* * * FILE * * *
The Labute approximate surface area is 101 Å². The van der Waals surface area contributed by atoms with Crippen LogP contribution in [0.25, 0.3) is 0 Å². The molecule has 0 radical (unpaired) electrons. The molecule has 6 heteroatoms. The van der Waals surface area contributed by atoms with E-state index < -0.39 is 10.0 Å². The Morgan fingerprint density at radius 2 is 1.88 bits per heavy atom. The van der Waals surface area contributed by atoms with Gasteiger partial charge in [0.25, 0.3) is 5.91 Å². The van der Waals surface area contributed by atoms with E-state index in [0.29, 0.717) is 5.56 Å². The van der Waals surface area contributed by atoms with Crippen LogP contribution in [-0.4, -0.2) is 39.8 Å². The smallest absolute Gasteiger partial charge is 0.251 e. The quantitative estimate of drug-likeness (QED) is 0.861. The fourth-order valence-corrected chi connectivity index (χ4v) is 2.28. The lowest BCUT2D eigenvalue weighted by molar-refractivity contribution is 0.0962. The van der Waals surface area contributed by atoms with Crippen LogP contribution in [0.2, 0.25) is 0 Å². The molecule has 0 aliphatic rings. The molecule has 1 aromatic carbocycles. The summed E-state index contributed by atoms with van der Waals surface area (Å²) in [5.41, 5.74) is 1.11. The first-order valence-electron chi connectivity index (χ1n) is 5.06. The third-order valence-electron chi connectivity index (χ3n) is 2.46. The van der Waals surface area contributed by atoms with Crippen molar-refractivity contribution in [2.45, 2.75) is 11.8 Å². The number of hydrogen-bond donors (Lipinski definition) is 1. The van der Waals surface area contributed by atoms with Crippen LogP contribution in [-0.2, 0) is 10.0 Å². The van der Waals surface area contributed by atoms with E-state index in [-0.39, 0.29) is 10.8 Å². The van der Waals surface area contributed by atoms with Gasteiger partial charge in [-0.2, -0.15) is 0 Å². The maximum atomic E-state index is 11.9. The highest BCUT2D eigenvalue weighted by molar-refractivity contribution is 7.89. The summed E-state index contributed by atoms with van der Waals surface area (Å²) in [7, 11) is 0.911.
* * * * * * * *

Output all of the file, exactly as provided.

The Labute approximate surface area is 101 Å². The van der Waals surface area contributed by atoms with Crippen LogP contribution in [0.25, 0.3) is 0 Å². The molecule has 0 radical (unpaired) electrons. The molecule has 6 heteroatoms. The van der Waals surface area contributed by atoms with E-state index < -0.39 is 10.0 Å². The Morgan fingerprint density at radius 2 is 1.88 bits per heavy atom. The van der Waals surface area contributed by atoms with Gasteiger partial charge in [0.25, 0.3) is 5.91 Å². The van der Waals surface area contributed by atoms with E-state index in [0.29, 0.717) is 5.56 Å². The van der Waals surface area contributed by atoms with Crippen LogP contribution in [-0.4, -0.2) is 39.8 Å². The smallest absolute Gasteiger partial charge is 0.251 e. The quantitative estimate of drug-likeness (QED) is 0.861. The fourth-order valence-corrected chi connectivity index (χ4v) is 2.28. The lowest BCUT2D eigenvalue weighted by molar-refractivity contribution is 0.0962. The van der Waals surface area contributed by atoms with Crippen LogP contribution in [0.2, 0.25) is 0 Å². The molecule has 0 aliphatic rings. The molecule has 1 aromatic carbocycles. The summed E-state index contributed by atoms with van der Waals surface area (Å²) in [5.41, 5.74) is 1.11. The first-order valence-electron chi connectivity index (χ1n) is 5.06. The third-order valence-electron chi connectivity index (χ3n) is 2.46. The van der Waals surface area contributed by atoms with Crippen molar-refractivity contribution in [2.45, 2.75) is 11.8 Å². The number of hydrogen-bond donors (Lipinski definition) is 1. The van der Waals surface area contributed by atoms with Crippen LogP contribution in [-0.2, 0) is 10.0 Å². The van der Waals surface area contributed by atoms with E-state index in [-0.39, 0.29) is 10.8 Å². The van der Waals surface area contributed by atoms with Gasteiger partial charge in [-0.2, -0.15) is 0 Å². The maximum atomic E-state index is 11.9. The highest BCUT2D eigenvalue weighted by molar-refractivity contribution is 7.89. The summed E-state index contributed by atoms with van der Waals surface area (Å²) in [7, 11) is 0.911.